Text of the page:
10 minutes ago, rongo said:

I think the same is true of many of our LDS "royalty" from which many of our North American general authorities are drawn. For generations, their families haven't known want or need, so even though serving as stake presidents on up to general authority for generations, they are by and large out of touch with the realities of day-to-day life experience for most Church members --- simply as a cultural experience thing. And, the fact that they have extended family (children, grandchildren, and great-grandchildren) doesn't really put them "in the thick of things," because wealthy tend to marry wealthy, middle class tend to marry middle class, and poor tend to marry poor. Their in-laws tend to be just like they are, with similar life experiences and without others. Many of our general conference stories show this --- golfing at St. Andrews in Scotland, skiing with the great-grandchildren, etc. 

I don't know where you get that notion of "LDS royalty," but most of the GAs I have seen in my life were very hard workers, with no silver spoon in their mouths.  David O. McKay and Spencer Kimball were farm boys who worked very hard.  Many, like Thomas Monsen, served in WW II in the ordinary ranks, risking their lives every day.  Most, like Dr Nelson, have paid their dues through hard work -- service in the Army, university degrees (Nelson has PhD and MD, and was an officer in the Medical Corps in Korea), teaching, performing advanced techniques.  Pres Dallin Oaks was born and raised in Provo, graduated from BYU, and ended up as a law professor, then a supreme court justice.  No royal privilege, just talent.

The meritocracy got them where they are, and rightly so.

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4 hours ago, rongo said:

In our desire to be universalist

Let’s make one thing absolutely clear. The Church of Jesus Christ of Latter-day Saints is universalist as defined by traditional Christianity. Everyone will be in some degree of glory.

4 hours ago, rongo said:

The real question (which only God knows), is what constitutes sufficient knowledge (or "full qualifying exposure" to the gospel).

This is exactly right. My thoughts hinge on how I interpret this. Though I am willing to fight that a celebrity that has heard rumors and others opinions on the Latter-day Saints has not received a knowledge. I would say that only those who have devoted serious time to the study of the church has received any sort of knowledge.

Rejecting the gospel doesn’t lead to punishment. All it does is tell God “I dont want this.” But what if, I would pose, we miss understood what was being taught? Or what we were taught was Incomplete? This is where my belief lies. I know so many active Saints that misinterpret and misunderstand the church’s teachings. Those outside the church are likely even more prone to this.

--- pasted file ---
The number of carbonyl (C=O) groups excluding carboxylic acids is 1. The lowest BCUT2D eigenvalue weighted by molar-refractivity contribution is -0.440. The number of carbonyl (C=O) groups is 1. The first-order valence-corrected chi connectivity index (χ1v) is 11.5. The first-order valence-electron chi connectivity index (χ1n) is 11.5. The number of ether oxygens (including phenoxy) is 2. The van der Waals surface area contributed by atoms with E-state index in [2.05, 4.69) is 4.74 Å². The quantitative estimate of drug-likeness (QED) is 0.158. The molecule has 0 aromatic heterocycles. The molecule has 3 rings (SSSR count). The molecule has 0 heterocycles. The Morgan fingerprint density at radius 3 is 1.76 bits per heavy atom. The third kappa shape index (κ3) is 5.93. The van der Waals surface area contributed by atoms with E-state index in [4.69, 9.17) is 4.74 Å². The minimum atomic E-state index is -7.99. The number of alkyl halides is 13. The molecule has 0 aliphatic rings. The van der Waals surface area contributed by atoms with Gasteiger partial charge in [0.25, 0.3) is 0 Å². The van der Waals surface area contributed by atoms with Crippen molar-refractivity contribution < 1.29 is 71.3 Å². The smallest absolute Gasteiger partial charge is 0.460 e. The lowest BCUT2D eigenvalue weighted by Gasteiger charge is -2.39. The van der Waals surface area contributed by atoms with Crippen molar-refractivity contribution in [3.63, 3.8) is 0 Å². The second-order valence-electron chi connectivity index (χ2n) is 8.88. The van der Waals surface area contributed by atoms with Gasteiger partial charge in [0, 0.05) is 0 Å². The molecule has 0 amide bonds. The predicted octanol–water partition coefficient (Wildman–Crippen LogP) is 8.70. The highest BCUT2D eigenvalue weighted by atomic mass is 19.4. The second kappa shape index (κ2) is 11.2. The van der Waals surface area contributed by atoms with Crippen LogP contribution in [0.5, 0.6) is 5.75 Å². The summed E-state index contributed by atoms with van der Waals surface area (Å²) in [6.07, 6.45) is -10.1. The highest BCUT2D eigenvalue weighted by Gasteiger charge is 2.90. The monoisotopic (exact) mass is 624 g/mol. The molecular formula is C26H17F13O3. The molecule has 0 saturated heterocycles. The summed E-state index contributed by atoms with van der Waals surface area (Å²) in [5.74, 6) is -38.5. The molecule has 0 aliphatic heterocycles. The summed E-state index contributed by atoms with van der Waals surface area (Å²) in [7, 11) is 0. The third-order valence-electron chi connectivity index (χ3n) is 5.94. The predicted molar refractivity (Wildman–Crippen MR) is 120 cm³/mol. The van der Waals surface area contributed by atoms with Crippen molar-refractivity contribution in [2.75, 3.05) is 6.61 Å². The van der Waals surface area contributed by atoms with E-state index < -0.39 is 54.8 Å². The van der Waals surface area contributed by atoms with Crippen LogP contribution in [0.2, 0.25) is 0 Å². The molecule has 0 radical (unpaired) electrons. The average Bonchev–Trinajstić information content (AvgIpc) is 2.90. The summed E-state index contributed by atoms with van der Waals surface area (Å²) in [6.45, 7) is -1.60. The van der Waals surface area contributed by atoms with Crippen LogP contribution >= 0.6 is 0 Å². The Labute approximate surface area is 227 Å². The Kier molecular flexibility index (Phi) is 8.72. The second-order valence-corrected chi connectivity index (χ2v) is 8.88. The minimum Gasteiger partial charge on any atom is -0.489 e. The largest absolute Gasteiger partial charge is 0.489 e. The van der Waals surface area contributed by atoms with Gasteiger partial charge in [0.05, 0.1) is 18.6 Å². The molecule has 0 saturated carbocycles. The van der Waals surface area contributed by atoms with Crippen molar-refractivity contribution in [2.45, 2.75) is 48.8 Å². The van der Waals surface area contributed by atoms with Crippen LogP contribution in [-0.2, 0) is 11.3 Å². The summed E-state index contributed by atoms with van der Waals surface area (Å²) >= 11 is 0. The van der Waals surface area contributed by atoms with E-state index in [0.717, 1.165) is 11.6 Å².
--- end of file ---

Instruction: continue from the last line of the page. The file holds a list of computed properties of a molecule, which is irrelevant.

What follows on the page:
Edited by Fether
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2 hours ago, kimpearson said:

So just how many people on this earth have truly had the opportunity to accept, enter into and keep the covenants that you identify as membership and advancement in the Church.  Every person that the missionaries have spoken too (a relatively very small percentage of the world's population since the beginning of human kind), anyone who has heard about the Church in a significant way (a slightly larger very small percentage).  So how many people of all those born on the earth meet your definition of who is going to the Terrestrial kingdom?  By the way I am not arguing with your definition of who goes to the terrestrial kingdom just how many that really will be compared to all of God's children upon this earth.  Also remember that every expert I know of estimates that 30% to 50% of all babies born to human kind died before the age of 8.  5 to 7 million children a year die before the age of 1 currently.  God seems to be saving a lot more of His children than the Church and it's missionary efforts are.  Are those efforts really about bringing the gospel to every person on the earth (impossible with our current numbers as over a 140 million babies are born each year and our current missionary force doesn't come close to fully teaching that many people in a year) or are those efforts more about teaching those who do the preaching.

I fully agree that the number of people who have a chance to **directly** hear the gospel message in mortality is very small. I also agree about the proportion of people who are heirs to the Celestial Kingdom by virtue of dying before the age of accountability. It's clear to me that the pre-existence has a huge impact on this, and many of our brothers and sisters will be exalted without having much of an earth experience.